A great deal of time, energy, patience, and selflessness is required to care for loved ones with Alzheimer’s and other forms of dementia. The mental, physical and emotional strain caregivers endure is nothing short of heroic. And while caring for a parent or loved one with dementia is in our nature and what we often feel compelled to do, the psychological and physical stress accompanying it commonly leads to caregiver burnout. A 2018 study found that four in 10 caregivers experienced depression, mood swings and resentment as a result of their labor of love. Only by knowing the signs of caregiver burnout can you do your best to avoid it and stay healthy, which is crucial for you and your loved ones.
1. Lack of Energy
Feeling increasingly worn down is one of the first signs of caregiver burnout. Prolonged fatigue, both physical and mental, can have dangerous health effects if not addressed.
2. Anger, Frustration and Irritability
In stressful situations, it’s only natural to feel frustration and even anger. Beyond these automatic emotions, a telltale sign of caregiver burnout is when you feel increasingly irritated over small or common mishaps.
3. Losing Interest in Things You Once Enjoyed
Losing passion for things you once loved is not only a sign of caregiver burnout; it’s also a symptom of depression and should be treated as all other mental conditions.
4. Neglecting Your Own Physical and Emotional Needs
In their selflessness, many caregivers forget that their needs are as important as their loved one’s with dementia. If caregiving duties are disrupting your regular routine, it’s time to consider alternatives to avoid and face the fact that you’re very likely struggling with burnout.
5. Feeling Like Caregiving is Controlling Your Life
For many, caring for a parent or loved one becomes their whole world. They want to ensure the person with dementia has everything they need to live as fully as possible, often at their own expense. Over time, they realize they’ve neglected other parts of their life that bring them fulfillment.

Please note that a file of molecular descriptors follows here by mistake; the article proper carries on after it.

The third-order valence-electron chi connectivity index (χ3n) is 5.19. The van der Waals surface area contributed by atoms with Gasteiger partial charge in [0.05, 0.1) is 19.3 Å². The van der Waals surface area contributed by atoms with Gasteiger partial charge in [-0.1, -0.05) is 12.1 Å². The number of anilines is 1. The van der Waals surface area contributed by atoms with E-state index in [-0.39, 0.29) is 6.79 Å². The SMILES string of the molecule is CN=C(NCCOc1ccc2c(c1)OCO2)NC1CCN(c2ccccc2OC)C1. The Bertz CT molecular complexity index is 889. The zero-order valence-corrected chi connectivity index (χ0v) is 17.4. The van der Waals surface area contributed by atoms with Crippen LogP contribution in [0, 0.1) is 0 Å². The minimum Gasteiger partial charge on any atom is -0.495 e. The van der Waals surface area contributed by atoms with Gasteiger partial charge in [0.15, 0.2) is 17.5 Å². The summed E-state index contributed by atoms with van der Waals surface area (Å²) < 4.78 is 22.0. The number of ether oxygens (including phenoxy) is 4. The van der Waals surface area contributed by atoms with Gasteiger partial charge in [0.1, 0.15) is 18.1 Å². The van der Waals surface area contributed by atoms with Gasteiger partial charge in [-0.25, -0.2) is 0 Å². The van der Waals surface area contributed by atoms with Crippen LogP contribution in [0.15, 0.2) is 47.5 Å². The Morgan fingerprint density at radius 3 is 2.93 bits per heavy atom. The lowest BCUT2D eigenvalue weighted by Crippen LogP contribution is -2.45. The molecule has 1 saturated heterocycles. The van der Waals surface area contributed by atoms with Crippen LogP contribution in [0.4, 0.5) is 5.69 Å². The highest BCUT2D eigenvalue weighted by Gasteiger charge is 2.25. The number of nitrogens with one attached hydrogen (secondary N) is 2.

6. Negative Changes in Appetite or Sleep Patterns
Loss of appetite is one of the caregiver burnout symptoms that many people tend to ignore that can have long-term, negative health consequences. They think if they’re not hungry, they don’t need to eat. Likewise, difficulty falling asleep or staying asleep is a sure sign of the stress related to caregiving, and can seriously impact your overall mental, emotional and physical health.
Avoiding Caregiver Burnout
Now that you’re more equipped to recognize the signs of caregiver burnout, you can be more proactive in taking the steps to avoid it.
Ask for Help
During particularly challenging times of caregiving, lean on your friends and family for assistance. Try scheduling one day or even an afternoon with another trusted person who can take on caregiving duties. Many caregivers find incredible value in joining support groups – both to vent their frustrations and to share ideas on caregiving. There are also a large number of online resources to help you cope with caregiver burnout, such as the Community Resource Finder provided by AARP. In fact, AARP understands the impact caregiving has on our population. Leading to caregiver burnout quotes to inspire and encourage .
Focus on You
It’s essential to give yourself grace as a caregiver. Allowing yourself to take breaks, take a walk, visit with friends. Setting aside time for yourself is one of the best things you can do to avoid burnout. Tending to your physical health is also paramount. Maintaining a healthy diet, drinking plenty of water, and getting the appropriate amount of sleep are all closely connected to your mental and emotional health. If you have trouble maintaining a healthy routine, set goals for yourself, such as sleeping a certain number of hours each night, preparing healthy meals each week or exercising at least twice per week.
Surround Yourself with Positivity
Try your best not to neglect the things in life that bring you joy – or the people who make you happy. As a caregiver, you already have enough on your plate. So attempt to limit the things or people who add negativity. Conversely, use your free time to engage in the things you love, or try out new hobbies that have always interested you. Remember that to be the best caregiver for your parent or loved one with dementia, you yourself have to find what adds light to your life.
The Buckingham Is Here for You
We at The Buckingham know how hard adult children of elderly parents work to make sure their loved ones are happy and healthy for as long as possible. We have the same goal throughout our full continuum of care, whether the level of living is assisted living, memory support, skilled nursing or rehabilitation. If you’re struggling with caregiver burnout and want to learn about our thoughtful, personalized approach to care, contact us through our website or call us anytime at 713-309-6934.